RAY SUAREZ: And, finally, tonight: Have you heard the one about the economist who walked into a bar?
Well, our economics correspondent, Paul Solman, has, and it's all part of his series Making Sense of financial news.
YORAM BAUMAN, Stand-Up Economist: You might be an economist if you think that supply-and-demand is a good answer to questions like, where do babies come from?
PAUL SOLMAN: For more than 150 years, economics has been derided as the dismal science.
Yoram Bauman wants to change the image.
YORAM BAUMAN: You might be an economist if you adamantly refuse to sell your children because you think they will be worth more later.
PAUL SOLMAN: Bauman, who bills himself as the world's first stand-up economist, is playing a conventional venue, this year's annual Economics Convention in Atlanta.
The meetings, generally better known for monotone than monologue, feature this year a session devoted solely to that seeming oxymoron economics humor.
JON SHAYNE, investment adviser: His name was Friedrich Hayek.
PAUL SOLMAN: Headlines by the likes of Merle -- as in moral -- Hazard.
JON SHAYNE: He wrote "The Road to Serfdom," concerned with government size.
PAUL SOLMAN: This song was a takeoff on the conservative book "Road to Serfdom," "Serfin' USA."
JON SHAYNE: And that's "The Road to Serfdom," Friedrich Hayek size.
JODI BEGGS, Harvard University: The world of economics is suffering no shortage of words that can be made to sound dirty.
PAUL SOLMAN: Next up, Harvard's Jodi Beggs. She's been straining to make her mark as a rib-tickling econ teacher.
JODI BEGGS: And then I remember a very tried-and-true business principle, that principle being sex sells. And "Economists Do It With Models" was born.
PAUL SOLMAN: And speaking of smut, Emory Professor Hugo Mialon gave an actual academic paper that might make even non-economists blush.
HUGO MIALON, Emory University: Well, I can't believe it, but I'm going to present a paper on the economics of faking ecstasy in lovemaking.
HUGO MIALON: This particular line of inquiry was suggested to me by none other than my lovely wife and colleague...
HUGO MIALON: ... Sue Mialon, who is in the audience tonight.
PAUL SOLMAN: Don't worry. We will spare you the intimate details and cut right to the professor's conclusions.
HUGO MIALON: The rational model performs quite well, even in the bedroom.
And, of course, it would be -- for future, it would be very interesting to test the predictions of the rational model experimentally.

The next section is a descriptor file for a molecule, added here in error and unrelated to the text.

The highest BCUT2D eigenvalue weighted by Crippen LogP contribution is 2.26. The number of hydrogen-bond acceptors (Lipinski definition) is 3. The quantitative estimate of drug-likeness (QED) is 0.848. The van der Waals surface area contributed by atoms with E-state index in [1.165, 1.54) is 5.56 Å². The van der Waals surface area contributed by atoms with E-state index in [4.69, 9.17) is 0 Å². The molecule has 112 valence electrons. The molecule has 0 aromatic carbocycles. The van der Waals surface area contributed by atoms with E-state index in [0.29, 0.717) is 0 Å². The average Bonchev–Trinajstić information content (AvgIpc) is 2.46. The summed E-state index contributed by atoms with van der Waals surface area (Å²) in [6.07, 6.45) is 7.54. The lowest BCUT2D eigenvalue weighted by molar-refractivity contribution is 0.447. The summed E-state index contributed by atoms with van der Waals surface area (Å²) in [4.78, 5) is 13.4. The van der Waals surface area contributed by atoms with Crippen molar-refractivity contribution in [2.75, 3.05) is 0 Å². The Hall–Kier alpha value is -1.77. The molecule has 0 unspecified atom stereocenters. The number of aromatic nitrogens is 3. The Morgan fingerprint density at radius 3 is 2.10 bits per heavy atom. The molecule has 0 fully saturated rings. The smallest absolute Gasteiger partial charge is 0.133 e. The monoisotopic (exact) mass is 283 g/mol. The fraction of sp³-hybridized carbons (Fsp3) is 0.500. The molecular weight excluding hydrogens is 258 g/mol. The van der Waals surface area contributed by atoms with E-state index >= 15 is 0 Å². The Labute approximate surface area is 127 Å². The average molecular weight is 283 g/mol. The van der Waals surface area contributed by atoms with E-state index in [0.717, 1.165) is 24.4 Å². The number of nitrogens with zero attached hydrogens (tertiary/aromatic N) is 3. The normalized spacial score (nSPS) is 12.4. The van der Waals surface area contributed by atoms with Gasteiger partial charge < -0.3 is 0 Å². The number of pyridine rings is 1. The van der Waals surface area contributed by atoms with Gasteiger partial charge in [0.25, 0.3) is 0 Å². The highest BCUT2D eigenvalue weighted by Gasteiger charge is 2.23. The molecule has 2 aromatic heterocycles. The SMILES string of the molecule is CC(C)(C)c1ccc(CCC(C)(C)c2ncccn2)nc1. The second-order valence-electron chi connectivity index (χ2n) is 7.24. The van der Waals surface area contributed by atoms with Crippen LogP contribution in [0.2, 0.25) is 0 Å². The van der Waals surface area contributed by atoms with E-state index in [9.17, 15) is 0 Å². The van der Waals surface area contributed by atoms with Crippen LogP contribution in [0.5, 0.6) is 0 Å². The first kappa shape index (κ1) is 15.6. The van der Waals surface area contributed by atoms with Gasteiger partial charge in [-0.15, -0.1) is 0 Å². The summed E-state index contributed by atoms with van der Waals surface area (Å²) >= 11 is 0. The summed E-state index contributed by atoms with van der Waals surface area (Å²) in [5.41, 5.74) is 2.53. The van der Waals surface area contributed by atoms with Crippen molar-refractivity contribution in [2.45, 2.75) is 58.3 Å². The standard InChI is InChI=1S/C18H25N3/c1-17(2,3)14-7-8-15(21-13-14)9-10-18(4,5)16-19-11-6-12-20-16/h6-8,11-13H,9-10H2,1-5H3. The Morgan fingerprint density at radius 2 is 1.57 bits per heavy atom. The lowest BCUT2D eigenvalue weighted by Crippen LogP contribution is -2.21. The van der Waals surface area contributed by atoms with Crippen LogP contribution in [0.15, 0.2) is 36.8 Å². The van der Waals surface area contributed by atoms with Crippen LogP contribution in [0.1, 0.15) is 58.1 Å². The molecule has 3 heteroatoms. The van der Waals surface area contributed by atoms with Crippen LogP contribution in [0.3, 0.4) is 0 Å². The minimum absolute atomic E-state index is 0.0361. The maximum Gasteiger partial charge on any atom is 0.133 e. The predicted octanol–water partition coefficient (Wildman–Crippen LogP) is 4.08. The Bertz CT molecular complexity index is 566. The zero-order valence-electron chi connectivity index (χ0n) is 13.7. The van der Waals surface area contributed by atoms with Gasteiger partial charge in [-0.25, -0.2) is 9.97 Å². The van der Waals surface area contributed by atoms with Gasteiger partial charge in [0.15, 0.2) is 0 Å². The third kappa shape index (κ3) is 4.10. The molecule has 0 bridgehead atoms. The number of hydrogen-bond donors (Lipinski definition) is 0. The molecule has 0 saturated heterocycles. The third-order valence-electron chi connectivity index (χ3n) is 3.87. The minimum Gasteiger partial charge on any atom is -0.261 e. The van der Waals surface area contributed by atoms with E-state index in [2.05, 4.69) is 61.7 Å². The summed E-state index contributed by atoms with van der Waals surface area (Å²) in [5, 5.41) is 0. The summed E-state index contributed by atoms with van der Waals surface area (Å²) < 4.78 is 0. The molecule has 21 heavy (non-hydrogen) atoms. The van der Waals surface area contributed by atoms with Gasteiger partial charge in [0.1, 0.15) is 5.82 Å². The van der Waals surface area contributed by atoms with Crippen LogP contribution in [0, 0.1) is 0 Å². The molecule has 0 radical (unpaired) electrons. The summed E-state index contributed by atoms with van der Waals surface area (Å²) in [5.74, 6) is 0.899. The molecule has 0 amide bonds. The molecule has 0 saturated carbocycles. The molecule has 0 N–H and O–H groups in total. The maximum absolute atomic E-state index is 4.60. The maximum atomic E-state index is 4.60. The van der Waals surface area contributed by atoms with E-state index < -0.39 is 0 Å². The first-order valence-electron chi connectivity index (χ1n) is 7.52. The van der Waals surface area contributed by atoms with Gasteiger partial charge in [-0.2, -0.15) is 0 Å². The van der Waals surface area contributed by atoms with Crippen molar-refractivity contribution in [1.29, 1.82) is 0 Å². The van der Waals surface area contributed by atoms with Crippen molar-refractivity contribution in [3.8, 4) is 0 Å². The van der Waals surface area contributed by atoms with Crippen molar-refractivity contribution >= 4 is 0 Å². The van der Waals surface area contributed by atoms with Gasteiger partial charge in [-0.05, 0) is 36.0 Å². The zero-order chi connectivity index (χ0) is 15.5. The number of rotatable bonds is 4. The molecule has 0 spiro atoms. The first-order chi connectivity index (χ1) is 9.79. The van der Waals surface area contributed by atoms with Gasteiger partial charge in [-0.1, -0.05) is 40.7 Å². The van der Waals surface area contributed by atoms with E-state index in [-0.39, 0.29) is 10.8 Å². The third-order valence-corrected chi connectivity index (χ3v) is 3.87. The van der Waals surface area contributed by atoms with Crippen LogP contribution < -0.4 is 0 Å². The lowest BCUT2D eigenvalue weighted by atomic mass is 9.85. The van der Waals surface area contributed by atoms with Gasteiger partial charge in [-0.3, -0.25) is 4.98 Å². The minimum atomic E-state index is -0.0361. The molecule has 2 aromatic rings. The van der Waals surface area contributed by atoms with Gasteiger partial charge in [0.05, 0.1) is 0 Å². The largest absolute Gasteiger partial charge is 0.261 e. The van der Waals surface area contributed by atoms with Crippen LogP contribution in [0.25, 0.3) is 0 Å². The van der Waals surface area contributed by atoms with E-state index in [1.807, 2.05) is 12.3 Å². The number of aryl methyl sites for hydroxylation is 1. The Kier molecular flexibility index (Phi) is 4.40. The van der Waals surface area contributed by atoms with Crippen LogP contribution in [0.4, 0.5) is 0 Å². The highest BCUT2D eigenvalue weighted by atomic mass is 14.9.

PAUL SOLMAN: The presenters tried every trick in the comic book, maybe because, while smarts and sense of humor are highly correlated, comedy doesn't come easily...
MAN: I don't tell normally economics jokes.
PAUL SOLMAN: ... to even the least dismal scientists we know.
MAN: I don't even normally tell jokes.
PAUL SOLMAN: What's your favorite economics joke?
ROBERT GORDON, Northwestern University: The fastest way for a billionaire to become a millionaire is to invest in airline stocks.
PAUL SOLMAN: That's a joke?
So, what's your favorite economics joke?
PAUL KRUGMAN, columnist, The New York Times: Oh, good God. It's -- you know, it's not all that funny a subject, can I tell you?
CAROLINE HOXBY, Stanford University: An economist, a sociologist and a psychologist are golfing together. And they are golfing behind a guy who is blind. And he's going...
PAUL SOLMAN: Stanford's Caroline Hoxby.
CAROLINE HOXBY: And the psychologist said, you know, I really am trying to understand what must be going through this man's mind. And the sociologist says, oh, but, you know, think about the interesting social interactions that he's having with other people on the golf course. And the economist says, this is so inefficient. He should be playing at night.
PAUL SOLMAN: So, economics isn't exactly a side-splitting discipline. On the other hand, who are we to mock sobriety, as Yoram Bauman noted, recounting his highlights of 2009, which included an interview with us.
YORAM BAUMAN: And I got to be on the "PBS NewsHour" with Jim Lehrer. Now, I don't know how much you people know about the world of stand-up comedy, but let me tell you this. In the world of stand-up comedy, people, it doesn't get any bigger...
YORAM BAUMAN: ... than the "PBS NewsHour"...
YORAM BAUMAN: ... with Jim Lehrer.
YORAM BAUMAN: I have been getting phone calls nonstop on my rotary dial telephone.
PAUL SOLMAN: But, mostly, economists were the butt of the jokes.
YORAM BAUMAN: I have a British knock-knock joke. I have to put on a terrible British accent for this.
AUDIENCE: Who's there?
YORAM BAUMAN: Economist.
AUDIENCE: Economist who?
YORAM BAUMAN: Economist the financial crisis, but I promise I will do better next time.
PAUL SOLMAN: But if economists are running a drollery deficit, it's not that they're enjoyment-averse. In fact, Merle Hazard went a fair ways to maximizing their utility with his concluding number.
JON SHAYNE: Give me that old-time recession, lord. It's good enough for me.
PAUL SOLMAN: If John Maynard Keynes was right, and animal spirits are what move the economy, maybe there were hints of an upturn, even here.
JON SHAYNE: Give me that...
AUDIENCE: ... old-time recession...
JON SHAYNE: That's right.
JON SHAYNE AND AUDIENCE: Give me that old-time recession...
JON SHAYNE: Some of that...
AUDIENCE: Old-time recession.
JON SHAYNE: Lord, it's good enough for me.